There are more such departures from a logically sound argumentation here. Maybe Father could have benefited by a more sumptuous etymological banquet of a broader vocabulary which - words being the building blocks of thought - increases the breadth and precision of thinking, reasoning and expression. Yet, he argues, from such a shaky perch, for 'dragging of the feet" tactics in order to vacate and rebel against pronouncements from an imperial and pernicious Rome. My dear Lord, the sanctimony of all of this is just too, too rich.
This same approach has yielded that same paucity of "poetry" Father ostensibly argues "for" in our modern "hymns." (More precisely, pop songs with 'Jesus and me" lyrics, we don't really have hymns anymore).
Why don't priests so concerned about liturgy actually promote the liturgy, meaning, how about sing the liturgy, as prescribed by our Church. i.e., have celebrants that can actually intone the prayers, or pastors who will promote the singing of Mass propers, or reclaim our musical traditions, masterworks, which are, according to Farther, unfortunately. mostly attached to that awful dead language, i.e., Latin. Or sing the Gospels and Epistles, after all, that is the way the Church has set forth as an ideal.
The approach Father argues for alienates our youth from and thus denies them anything other than the immediately digestible. In so doing, we are, or had been with the older translation, impoverishing those same youth, and not "enhancing" their liturgical experience.
We suffered under a miserable and deliberate mistranslation of the Novus Ordo for 40 years. Even a first year Latin student could see how badly it departed from the text--though until the advent of the internet, most of us had no access to the actual Latin text. Maybe my life's too easy, but I'm still angry about being hoodwinked with that dreadful "translation." Liturgiam Authenticam was a godsend.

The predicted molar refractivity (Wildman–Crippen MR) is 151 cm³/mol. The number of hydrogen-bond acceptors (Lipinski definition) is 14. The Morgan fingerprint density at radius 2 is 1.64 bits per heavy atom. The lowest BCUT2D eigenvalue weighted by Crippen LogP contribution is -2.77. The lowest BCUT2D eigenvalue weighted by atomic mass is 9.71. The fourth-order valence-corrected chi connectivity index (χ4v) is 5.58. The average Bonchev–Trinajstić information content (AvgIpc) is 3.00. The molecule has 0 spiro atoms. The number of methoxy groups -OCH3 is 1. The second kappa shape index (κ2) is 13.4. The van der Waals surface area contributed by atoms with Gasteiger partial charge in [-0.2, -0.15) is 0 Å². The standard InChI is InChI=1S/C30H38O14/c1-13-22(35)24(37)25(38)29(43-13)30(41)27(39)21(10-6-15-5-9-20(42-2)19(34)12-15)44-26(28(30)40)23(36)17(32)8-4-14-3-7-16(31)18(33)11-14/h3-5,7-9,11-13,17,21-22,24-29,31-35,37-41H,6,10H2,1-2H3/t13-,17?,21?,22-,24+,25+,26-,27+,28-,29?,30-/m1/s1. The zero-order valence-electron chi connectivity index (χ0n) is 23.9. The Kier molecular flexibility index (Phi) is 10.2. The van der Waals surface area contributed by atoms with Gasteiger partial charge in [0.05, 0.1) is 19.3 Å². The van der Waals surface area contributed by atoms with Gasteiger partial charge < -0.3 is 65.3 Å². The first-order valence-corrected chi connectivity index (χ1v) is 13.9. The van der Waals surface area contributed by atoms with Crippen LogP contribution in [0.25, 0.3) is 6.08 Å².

The hierarchy seems to forget that 'liturgy' means 'the work of the people.' It doesn't mean 'property of the pope' or 'of the bishops' conference.' And let's face it, anyone who's tried to slog through this pope's writings can tell that language isn't exactly his forte.
Of course, if you don't like the translation, you can do what Sacrosanctum Concilium expected and stick to the Latin.
That's what they - those who bear the trappings of the Age of Aquarius thinking - don't seem to understand. They think everything is evolutionary, including the RCC and its theology, dogmas and liturgy. They would deny younger people their rightful and deserved patrimony, so they can be comfortable in their chosen language mode. That would be somewhat OK, if we are speaking of translations only as a matter of taste preference, but we're not. Fr. Mike mentions theology, and that is what they are really all about. So, Father, if you're listening, how does an accurate, even if, as you say, "wooden" translation alter theology?
Jay, I understand where you are coming from, but I don't see why the original intention of the texts in Latin cannot also be made to read -and be prayed- more comprehensibly by the average parishioner, without making up words or ignoring the syntax and grammar of the native language. You seem to have a predilection for precision. What precision is there in using words contrary to established language rules ("was incarnate of the Virgin Mary").
What is wrong with transliteration? For scholarship, nothing at all. When I studied ancient Hebrew and Koine Greek, I much preferred a transliteration of the texts I was referencing; so too, when I would quote German philosophers and theologians. But this is not an appropriate way of translating liturgical texts for prayer (again, just my opinion). When I have attended Eastern Catholic and Eastern (Bulgarian) Orthodox liturgies, while being true to their ancient liturgical roots, they were none the less vernacular liturgies for the native parishioners. I do not believe poetry precludes a use of the vernacular, nor that certain words constitute a "language of Heaven," while other words cannot. Such is also argued by supporters of the King James Bible; you sound erudite enough to appreciate that koine Greek is not a heavenly dialect.